I had come back from an early morning hike in the Highlands. The temperature was in the high 70s, the air was ripe with humidity, the leaves were green, I was covered in sweat and mosquito bites and it was not yet 10 a.m. The calendar said October. I have not known the calendar to lie, but I did stare it in the eye for a good long while.
Years ago, I started spending a good deal of time down south, for family reasons. To familiarize myself, I did what I always do: Read the local papers. (If it’s not in a newspaper, is it worth knowing?) The types of articles they ran in the fall were the same ones you see in the Hudson Valley in the spring, i.e., you have survived another season of brutal, deadly weather that kept you trapped inside. Open the windows and get outdoors.
If you’ve never experienced summer in the Low Country of coastal South Carolina and Georgia, imagine being repeatedly beaten with a wet shag carpet and blasted with a hair dryer the size of a Ford F150. The bugs are big enough for saddles and you can set your watch to the biblical thunderstorms that roll in at 4 p.m. Like winter in the Hudson Valley, it is not without its charms. Also like winter in the Hudson Valley, you are always ready for it to end.
But it was still hard for me to accept fall as a season of renewal. Fall here is when the fields are emptied and the darkness comes and we enjoy the blaze of leaves turning. We say goodbye to the wild abandon of summer to crack a book. Fall is the training wheels for winter.
Not this year. We are coming off one of the wettest and most humid summers ever in the Hudson Valley, a summer that will live long in mosquito legends. My wooden garden table has mushrooms. The air is clammy and moist even when the temperature is in the low 60s, leaving you cold and sweaty. As I sit outside writing this, the forecast calls for no rain, the weather radar displays no rain, yet it is raining. The warm nights and wet days continue, delaying and dulling the fall foliage. The leaf cover was also decimated throughout the summer by various surging leaf diseases and a banner season for the gyspy moth. As a result, the remaining leaves stubbornly stay green to photosynthesize enough to keep their hosts alive.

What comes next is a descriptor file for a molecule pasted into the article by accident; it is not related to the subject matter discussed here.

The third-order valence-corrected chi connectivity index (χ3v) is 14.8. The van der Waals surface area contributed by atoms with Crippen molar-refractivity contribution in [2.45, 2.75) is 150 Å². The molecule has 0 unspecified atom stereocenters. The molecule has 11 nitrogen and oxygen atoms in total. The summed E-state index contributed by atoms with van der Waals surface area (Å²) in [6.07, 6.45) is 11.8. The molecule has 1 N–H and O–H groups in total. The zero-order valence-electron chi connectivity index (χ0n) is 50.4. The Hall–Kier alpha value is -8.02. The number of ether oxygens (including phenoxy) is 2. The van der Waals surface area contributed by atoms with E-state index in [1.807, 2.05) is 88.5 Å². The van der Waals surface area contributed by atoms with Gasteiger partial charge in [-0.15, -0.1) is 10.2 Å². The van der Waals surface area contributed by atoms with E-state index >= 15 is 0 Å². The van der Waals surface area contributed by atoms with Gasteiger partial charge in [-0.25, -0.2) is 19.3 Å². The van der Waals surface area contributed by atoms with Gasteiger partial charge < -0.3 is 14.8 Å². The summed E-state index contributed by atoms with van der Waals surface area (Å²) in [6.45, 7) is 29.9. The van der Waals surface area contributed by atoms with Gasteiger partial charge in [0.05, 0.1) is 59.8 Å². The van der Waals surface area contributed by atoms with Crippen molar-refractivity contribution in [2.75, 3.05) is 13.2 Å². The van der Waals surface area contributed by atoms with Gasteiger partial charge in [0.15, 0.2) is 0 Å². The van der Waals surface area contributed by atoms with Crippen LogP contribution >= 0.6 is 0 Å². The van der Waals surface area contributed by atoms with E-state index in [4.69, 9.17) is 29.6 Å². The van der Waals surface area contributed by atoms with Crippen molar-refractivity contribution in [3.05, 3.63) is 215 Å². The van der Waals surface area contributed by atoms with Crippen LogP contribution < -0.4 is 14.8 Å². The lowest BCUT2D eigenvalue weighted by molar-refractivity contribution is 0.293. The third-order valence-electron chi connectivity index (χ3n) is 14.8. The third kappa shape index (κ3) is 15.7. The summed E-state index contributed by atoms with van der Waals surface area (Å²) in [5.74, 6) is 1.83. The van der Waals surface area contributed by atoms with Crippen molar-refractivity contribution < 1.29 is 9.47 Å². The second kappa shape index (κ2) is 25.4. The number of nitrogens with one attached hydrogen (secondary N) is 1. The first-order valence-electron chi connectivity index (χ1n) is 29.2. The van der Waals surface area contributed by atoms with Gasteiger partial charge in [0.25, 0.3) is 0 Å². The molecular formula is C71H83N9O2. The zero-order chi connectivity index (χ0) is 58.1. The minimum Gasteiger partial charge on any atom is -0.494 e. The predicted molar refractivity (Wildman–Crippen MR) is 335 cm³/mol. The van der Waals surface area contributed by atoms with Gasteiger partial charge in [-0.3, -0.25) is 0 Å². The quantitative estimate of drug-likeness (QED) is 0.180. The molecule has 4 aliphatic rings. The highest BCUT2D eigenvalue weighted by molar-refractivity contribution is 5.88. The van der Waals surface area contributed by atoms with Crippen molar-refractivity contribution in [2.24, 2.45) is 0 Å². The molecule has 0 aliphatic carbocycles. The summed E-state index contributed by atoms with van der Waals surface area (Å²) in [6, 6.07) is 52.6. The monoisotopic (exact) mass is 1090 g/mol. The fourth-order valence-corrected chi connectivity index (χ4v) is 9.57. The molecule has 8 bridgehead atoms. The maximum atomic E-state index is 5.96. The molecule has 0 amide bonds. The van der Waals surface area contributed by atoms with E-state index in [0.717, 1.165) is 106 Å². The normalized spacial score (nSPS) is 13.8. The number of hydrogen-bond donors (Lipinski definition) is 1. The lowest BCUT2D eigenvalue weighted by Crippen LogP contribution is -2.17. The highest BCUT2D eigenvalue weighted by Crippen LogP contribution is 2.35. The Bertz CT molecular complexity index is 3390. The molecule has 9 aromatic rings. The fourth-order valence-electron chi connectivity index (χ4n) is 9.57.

I would like to think 2021 is an outlier, but it’s more likely that this is the beginning of our New October. Three years ago, we did a series in The Current on the local effects of the climate crisis and learned from scientists that the years to come would be hotter and wetter. In 30 years the climate here will likely be what North Carolina has today.
For someone like me, who has spent the majority of his life in New York and North Jersey, the loss of the familiar temporal sights, sounds and smells of early autumn is disorienting. As the kids would say, the vibes are off. There’s another word for that, solastalgia, which describes a feeling of homesickness even though you’re at home.
The Current also more recently reported on the need for infrastructure that will mitigate the effects of climate change: higher train tracks to withstand sea level rise, more trees to reduce air temperatures, landscapes that soften the blow of storm surges. We also need to start talking about strengthening our mental resiliency, especially since that can’t be held up by Congress.
I can’t claim to know exactly what this framework will look like, but I’m going to start by changing my approach to fall. It’s no longer a buttoning up and putting to bed, but a season of reckless outdoor freedom. It’s a season that encompasses both apple picking and long hikes in the early warm darkness, pumpkin spice and suntan lotion, less flannels and more board shorts. Someday I will reminisce to my grandkids about the pleasures of Old Fall, unless some quick changes are made and crisper Octobers return sometime mid-century. In the meantime, we must learn to love the fall we have, not the fall we want.
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